COLUMBIA, S.C. (AP) — South Carolina's lowest-in-the-nation cigarette tax would increase by 50 cents under a bill that won key approval in the state Senate Wednesday.
It faces long odds in becoming law and sparing state Medicaid programs from deep cuts.
The 26-16 second reading vote came after more than five hours of debate as tax pledge signers repeatedly tried to kill the bill and supporters added an amendment that likely will kill it if Gov. Mark Sanford follows through on a veto threat.
South Carolina's 7 cent-per-pack tax hasn't been increased since 1977 when a pack cost an average of 49 cents.
The legislation calls for it to rise to 57 cents a pack, generating nearly $120 million for Medicaid programs, and $5 million each for efforts to curb smoking and cancer research. But it also sets aside $2.8 million for marketing agriculture products and $3.5 million for rural infrastructure development efforts along I-95, an area known for low income residents and underperforming schools.
"They get their money before a nickel goes to health care," said Senate President Pro Tem Glenn McConnell, who said the bill won't survive a veto. "When it becomes a goody bag for some new spending, it's in trouble. The trimmings doomed it," the Charleston Republican said.
Sanford has vowed to veto any cigarette tax proposal that doesn't come with a matching tax decrease. His allies repeatedly tried to use the tax to offset a variety of taxes: income, homes, business, capital gains and even personal property like boats.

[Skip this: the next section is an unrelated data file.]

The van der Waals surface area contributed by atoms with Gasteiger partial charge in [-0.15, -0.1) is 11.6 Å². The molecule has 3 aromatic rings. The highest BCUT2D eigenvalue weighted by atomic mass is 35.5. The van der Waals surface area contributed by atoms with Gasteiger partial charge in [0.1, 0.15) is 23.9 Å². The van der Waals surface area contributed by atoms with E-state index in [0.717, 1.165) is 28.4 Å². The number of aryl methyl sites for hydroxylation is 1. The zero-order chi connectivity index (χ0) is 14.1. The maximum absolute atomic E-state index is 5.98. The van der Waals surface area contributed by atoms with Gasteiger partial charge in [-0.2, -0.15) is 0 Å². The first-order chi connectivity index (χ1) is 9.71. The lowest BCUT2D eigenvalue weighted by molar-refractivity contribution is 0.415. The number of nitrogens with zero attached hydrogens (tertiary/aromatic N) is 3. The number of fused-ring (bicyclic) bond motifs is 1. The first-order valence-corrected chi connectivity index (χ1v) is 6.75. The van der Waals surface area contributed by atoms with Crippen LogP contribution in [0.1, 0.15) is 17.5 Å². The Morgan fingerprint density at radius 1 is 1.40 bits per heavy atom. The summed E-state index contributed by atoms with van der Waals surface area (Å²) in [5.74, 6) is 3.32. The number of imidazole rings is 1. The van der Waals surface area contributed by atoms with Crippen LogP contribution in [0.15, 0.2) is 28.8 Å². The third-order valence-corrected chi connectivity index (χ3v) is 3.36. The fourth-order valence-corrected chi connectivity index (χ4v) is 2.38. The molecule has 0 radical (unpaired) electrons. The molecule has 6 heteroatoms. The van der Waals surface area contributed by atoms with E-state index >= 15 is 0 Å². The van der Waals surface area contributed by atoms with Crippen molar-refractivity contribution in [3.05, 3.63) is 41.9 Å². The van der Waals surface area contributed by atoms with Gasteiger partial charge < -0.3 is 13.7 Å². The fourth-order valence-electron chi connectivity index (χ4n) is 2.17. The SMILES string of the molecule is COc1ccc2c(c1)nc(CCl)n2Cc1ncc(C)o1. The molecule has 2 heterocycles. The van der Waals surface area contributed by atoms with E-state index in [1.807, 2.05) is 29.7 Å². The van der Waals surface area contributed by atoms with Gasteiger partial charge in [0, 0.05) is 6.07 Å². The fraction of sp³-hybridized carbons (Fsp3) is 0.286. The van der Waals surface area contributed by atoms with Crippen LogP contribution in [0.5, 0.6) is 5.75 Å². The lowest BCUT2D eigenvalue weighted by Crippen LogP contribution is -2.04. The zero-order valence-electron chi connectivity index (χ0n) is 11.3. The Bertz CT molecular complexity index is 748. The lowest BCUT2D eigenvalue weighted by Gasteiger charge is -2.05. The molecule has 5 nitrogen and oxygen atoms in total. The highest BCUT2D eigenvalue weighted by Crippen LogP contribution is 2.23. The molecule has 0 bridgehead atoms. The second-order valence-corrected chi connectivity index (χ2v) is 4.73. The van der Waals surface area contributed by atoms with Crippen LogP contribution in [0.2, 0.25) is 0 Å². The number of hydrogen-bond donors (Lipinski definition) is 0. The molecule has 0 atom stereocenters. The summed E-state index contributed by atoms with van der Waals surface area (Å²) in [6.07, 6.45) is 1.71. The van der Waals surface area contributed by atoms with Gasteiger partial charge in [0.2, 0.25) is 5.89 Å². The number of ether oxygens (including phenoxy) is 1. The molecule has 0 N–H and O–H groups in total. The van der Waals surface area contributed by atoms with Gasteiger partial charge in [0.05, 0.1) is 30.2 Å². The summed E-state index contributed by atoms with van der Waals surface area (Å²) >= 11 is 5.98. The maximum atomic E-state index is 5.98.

All those measures failed — but they consistently yielded enough votes to sustain a veto.
Senate Majority Leader Harvey Peeler said he'd warned supporters to craft something that could muster the votes to overcome a veto, but they didn't. Senators should have lowered the tax levy to 30 cents a pack, for instance, the Gaffney Republican said. "That's the silver bullet I think," Peeler said.
The Senate voted before heading off for an extended Easter break and won't take up the measure for a third and final reading until April 13, just two days before a big tea party and tax protest rally at the Statehouse.
Approval would send the measure back to the House. Last year, the lower chamber voted 97-22 for a tobacco 50 cent tax-hike bill that called for the creation of a new health insurance program for the state's working poor.
But the House measure was approved long before President Barack Obama signed into law a federal health care bill that would enlarge Medicaid programs and expand federal tax breaks for private health insurance.
Legislators are scrambling to find money to cover Medicaid programs that the state can't pay for beginning in July 2011.
The Senate's version sets cash aside for a year to head off drastic cuts in Medicaid.
For now, federal bailout money for the state is filling holes in a recession-wrecked state budget, particularly in health care programs for the elderly, poor and disabled. Without the cash next year and without a cigarette tax increase, supporters of the bill said the state would lose nearly $500 million in programs that would affect everything from nursing homes to meals on wheels.
Without it, "I'd hate to even start to think about the impact it is going to have on those services," said state Sen. Thomas Alexander, a Walhalla Republican.
State Sen. Larry Martin, a Pickens Republican, said the money could help the state get to the other side of the recession.
"But if we don't do this — there's not an almost or a possibility — it's a certainty that there's going to be some substantial reduction in the services provided by Medicaid in this state," Martin said.